The REML method, developed by Patterson and Thompson (1971), has been routinely used to estimate variance components in mixed models. Its wide use can be attributed to the fact that it considers all the desirable properties of an estimator. The BLUP procedure (Henderson, 1973) minimizes the variance of the prediction error and maximizing precision. BLUP is a linear function of the observations and does not account for patterns; therefore, it maximizes the accuracy of non-biased predictors and predicts random variables (Viana et al., 2011; Resende et al., 2012).
Resende (2007a) reported that the simultaneous analysis of various traits could be efficiently performed using the multivariate REML/BLUP approach. In this case, the multivariate model is specified to address the existing environmental covariance between traits. The use of the sum of the predicted breeding values by a multivariate model, an additive index with or without economic weights, is an efficient selection strategy. BLUP increases selective accuracy; therefore, it is superior to any other combined selection index (Resende, 2007a).
The selection indices have been widely used in popcorn (Daros et al., 2004; Amaral Júnior et al., 2010) and genetic gains were predicted with satisfactory accuracy, which led to an appropriate performance of breeding programs for this culture. However, the use of selection indices is limited, in some situations, by the difficulty in establishing economic weights for the various traits. Due to these difficulties, Cruz (1990) proposed that economic weights be estimated based on experimental data. A multitrait selection procedure is needed to select simultaneously for improvement in more than one trait. The most important characteristics evaluated in popcorn breeding programs are grain yield (GY) and popping expansion (PE) (Silva et al., 2010; Moterle et al., 2011). PE is the primary quality characteristic of popcorn; this trait comprises the ratio between the volume of expanded popcorn and the initial volume or mass of grains before popping (Moterle et al., 2011; Rodovalho et al., 2014). The negative correlation between the two major characteristics of popcorn (Dofing et al., 1991; Daros et al., 2004) makes breeding difficult, but not impossible. Nevertheless, the selection process becomes biased. This is because it is not possible to uniquely and reliably associate the best genotypes for GY with the best genotypic expressions of PE. In the present study, we present the use of the following alternative trait: expanded popcorn volume per hectare (PV). We evaluated the convenience of its use as a super-trait in breeding programs.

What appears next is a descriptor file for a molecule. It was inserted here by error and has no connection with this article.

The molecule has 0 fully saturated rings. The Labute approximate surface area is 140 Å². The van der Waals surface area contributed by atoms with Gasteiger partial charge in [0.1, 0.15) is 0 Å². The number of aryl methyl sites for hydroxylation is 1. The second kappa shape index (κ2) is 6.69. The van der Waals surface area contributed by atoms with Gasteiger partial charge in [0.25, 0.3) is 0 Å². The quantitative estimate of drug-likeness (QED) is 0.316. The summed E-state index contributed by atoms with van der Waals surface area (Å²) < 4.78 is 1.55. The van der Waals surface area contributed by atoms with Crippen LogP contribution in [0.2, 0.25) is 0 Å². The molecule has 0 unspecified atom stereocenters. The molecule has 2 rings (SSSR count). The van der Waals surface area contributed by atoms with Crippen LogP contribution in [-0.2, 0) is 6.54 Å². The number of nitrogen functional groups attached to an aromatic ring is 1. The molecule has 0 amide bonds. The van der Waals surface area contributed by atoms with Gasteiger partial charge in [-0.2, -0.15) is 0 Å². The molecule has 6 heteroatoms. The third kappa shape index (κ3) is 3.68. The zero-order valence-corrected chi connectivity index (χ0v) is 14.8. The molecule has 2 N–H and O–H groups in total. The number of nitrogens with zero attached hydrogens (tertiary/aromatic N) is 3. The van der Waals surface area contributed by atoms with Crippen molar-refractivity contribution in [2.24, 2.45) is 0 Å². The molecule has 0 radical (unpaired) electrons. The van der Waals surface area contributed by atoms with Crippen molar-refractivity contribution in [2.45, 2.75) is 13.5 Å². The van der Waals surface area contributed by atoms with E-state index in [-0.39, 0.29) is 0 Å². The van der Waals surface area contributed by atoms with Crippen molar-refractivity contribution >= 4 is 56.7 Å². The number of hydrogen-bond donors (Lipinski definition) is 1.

Research into the use of selection indices via REML/BLUP in popcorn breeding programs has been limited. We compared eight selection indices based on mixed modeling to determine the reliability of the selection of the best full-sibling families in the eighth cycle of an intrapopulation recurrent selection program.
Material and Methods
A total of 200 full-sib families were obtained in the eighth intrapopulation recurrent selection cycle and evaluated. The evaluated families belong to the Popcorn Genetic Breeding Program of the State University of North Fluminense Darcy Ribeiro (UENF).
The experiments were planted in two environments in April 2013. The first experiment was conducted at the Antônio Sarlo State Agricultural College in the municipality of Campos dos Goytacazes, which is in the Northern region of the State of Rio de Janeiro, Brazil. The climate is classified as Aw (tropical savanna climate), with dry in winter according to the Köppen classification. The average annual rainfall is 1023 mm, and the average annual temperature is 23°C. The second experiment was conducted at the Agricultural Research Company of the State of Rio de Janeiro (Empresa de Pesquisa Agropecuária do Estado do Rio de Janeiro - PESAGRO-Rio). The Agricultural Experiment Station at Ilha do Pomba is in the municipality of Itaocara, which is in the Northwest region of the State of Rio de Janeiro, Brazil. The climate is classified as Awi (tropical wet-dry isotherm), with rainy summers and dry winters according to the Köppen classification. The average annual temperature is near 22.5°C, and the average annual rainfall is 1041 mm.